2004 electra glide classic front brakes locking up.tried another master cylinder and replaced fluid with new.what else could be causing it.
By "locked up", I'm assuming that once you release the front brake lever, the bike will not roll. As with all disc brakes, the brake pads do not withdraw away from the disc. They maintain light pressure on the disc to keep it clean and dry. When you pull the lever, they apply stopping force. When you relaese the lever the force is releaved but the pads still stay in contact with disc lightly and the wheel will turn.
If you've tired another master cylinder and the brakes are still locking up, there is something wrong with either the hose or the caliper itself. Usually, it's the caliper. You must take the caliper off and use compressed air to get the piston out. You must be very careful while doing this. If you must use high air pressure, the piston will come out of the caliper with extreme force. I use a small air pressure regulator to slowly increase the pressure starting at about five psi.
If you get to 25 psi or better, things can get dangerous. At this point, I quit using air pressure and go to a grease gun. By taking the end off the end of the hose on the grease gun, it will screw right into the place where the brake line goes most of the time. Now pump the grease in until the piston pops out. It's a nasty job but a lot safer than the air pressure method. Clean the caliper up completely free of grease. Use a wheel cylinder hone to hone the inside of the caliper's piston bore. Pay particular attention to the groove where the caliper top seal goes in. Lubritcate the piston and the inside of the piston bore of the caliper with the proper type of clean brake fluid and press the piston into the bore. The caliper is now ready to reinstall. Make sure you are using the proper type of brake fluid. Harley changed back to DOT 4 brake fluid but I can't remember what year. It should be on the top of the master cylinder cover. Do not mix DOT4 and DOT 5.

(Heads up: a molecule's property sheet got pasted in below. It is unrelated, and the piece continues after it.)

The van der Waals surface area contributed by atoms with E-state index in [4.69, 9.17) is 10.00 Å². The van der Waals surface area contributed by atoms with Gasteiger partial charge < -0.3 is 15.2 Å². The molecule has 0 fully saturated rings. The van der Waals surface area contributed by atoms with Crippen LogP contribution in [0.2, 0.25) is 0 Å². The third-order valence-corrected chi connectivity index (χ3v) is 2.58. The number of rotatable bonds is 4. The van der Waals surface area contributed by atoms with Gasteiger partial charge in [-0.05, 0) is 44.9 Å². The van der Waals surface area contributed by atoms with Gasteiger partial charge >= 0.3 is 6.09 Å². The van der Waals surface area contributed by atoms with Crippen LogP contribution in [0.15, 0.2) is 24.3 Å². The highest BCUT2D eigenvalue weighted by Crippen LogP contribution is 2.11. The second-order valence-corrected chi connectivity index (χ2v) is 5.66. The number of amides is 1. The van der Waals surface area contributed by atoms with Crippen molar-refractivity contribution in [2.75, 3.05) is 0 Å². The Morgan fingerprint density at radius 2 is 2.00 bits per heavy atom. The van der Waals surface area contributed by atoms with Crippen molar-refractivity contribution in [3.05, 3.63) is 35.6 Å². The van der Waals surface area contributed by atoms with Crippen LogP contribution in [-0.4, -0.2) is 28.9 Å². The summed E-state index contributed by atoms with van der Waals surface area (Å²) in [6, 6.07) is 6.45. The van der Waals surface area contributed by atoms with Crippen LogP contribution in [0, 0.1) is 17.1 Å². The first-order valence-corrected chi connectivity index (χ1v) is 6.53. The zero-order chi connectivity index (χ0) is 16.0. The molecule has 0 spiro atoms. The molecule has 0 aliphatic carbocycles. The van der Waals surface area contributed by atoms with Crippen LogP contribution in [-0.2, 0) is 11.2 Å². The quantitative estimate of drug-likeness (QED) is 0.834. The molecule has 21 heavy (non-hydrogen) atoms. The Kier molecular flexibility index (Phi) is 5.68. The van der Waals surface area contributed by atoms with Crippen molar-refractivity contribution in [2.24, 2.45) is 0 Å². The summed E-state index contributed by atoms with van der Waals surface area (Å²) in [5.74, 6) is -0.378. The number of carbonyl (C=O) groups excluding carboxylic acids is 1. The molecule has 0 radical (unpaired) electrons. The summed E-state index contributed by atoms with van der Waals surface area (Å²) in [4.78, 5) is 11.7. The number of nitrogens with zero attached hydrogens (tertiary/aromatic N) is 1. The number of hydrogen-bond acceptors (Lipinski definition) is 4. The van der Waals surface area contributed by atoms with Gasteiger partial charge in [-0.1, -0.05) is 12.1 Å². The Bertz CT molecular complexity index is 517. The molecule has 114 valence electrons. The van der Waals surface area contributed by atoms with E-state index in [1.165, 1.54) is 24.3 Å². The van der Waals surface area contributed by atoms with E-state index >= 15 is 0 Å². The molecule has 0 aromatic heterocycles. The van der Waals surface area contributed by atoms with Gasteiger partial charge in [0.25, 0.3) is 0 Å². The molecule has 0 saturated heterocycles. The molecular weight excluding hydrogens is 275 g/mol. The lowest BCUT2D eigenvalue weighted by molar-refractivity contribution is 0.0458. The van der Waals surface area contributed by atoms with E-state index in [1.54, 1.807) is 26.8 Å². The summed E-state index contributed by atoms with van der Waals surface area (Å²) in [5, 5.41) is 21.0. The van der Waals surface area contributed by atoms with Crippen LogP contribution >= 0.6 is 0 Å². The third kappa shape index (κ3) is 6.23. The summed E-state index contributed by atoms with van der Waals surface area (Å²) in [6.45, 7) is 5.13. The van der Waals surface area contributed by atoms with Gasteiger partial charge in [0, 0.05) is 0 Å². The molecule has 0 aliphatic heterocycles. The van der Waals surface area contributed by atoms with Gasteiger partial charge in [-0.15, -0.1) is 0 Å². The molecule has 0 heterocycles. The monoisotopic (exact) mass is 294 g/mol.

I have on a few occasions seen a rubber brake hose that would not allow the brekes to release. They get damaged on the inside. The very high pressure present when you apply the brakes can get past an obstrucion on the inside of the hose. But, once you release the pressure, as the pressure lowers, it gets to a point where it cannot get past the obstruction and thus holds this amount of pressure on the caliper. Replace the brake hose.
Make sure you bleed all the air out of the system. If you leave any in there, as the air heats up, it expands and applies pressure to the brakes and makes them drag. Alweys test the brakes before riidng the bike. Improperly serviced brakes can cause serious injury or death. Good Luck, Steve
Apr 25, 2010 |
2004 Harley Davidson FLHT - FLHTI Electra...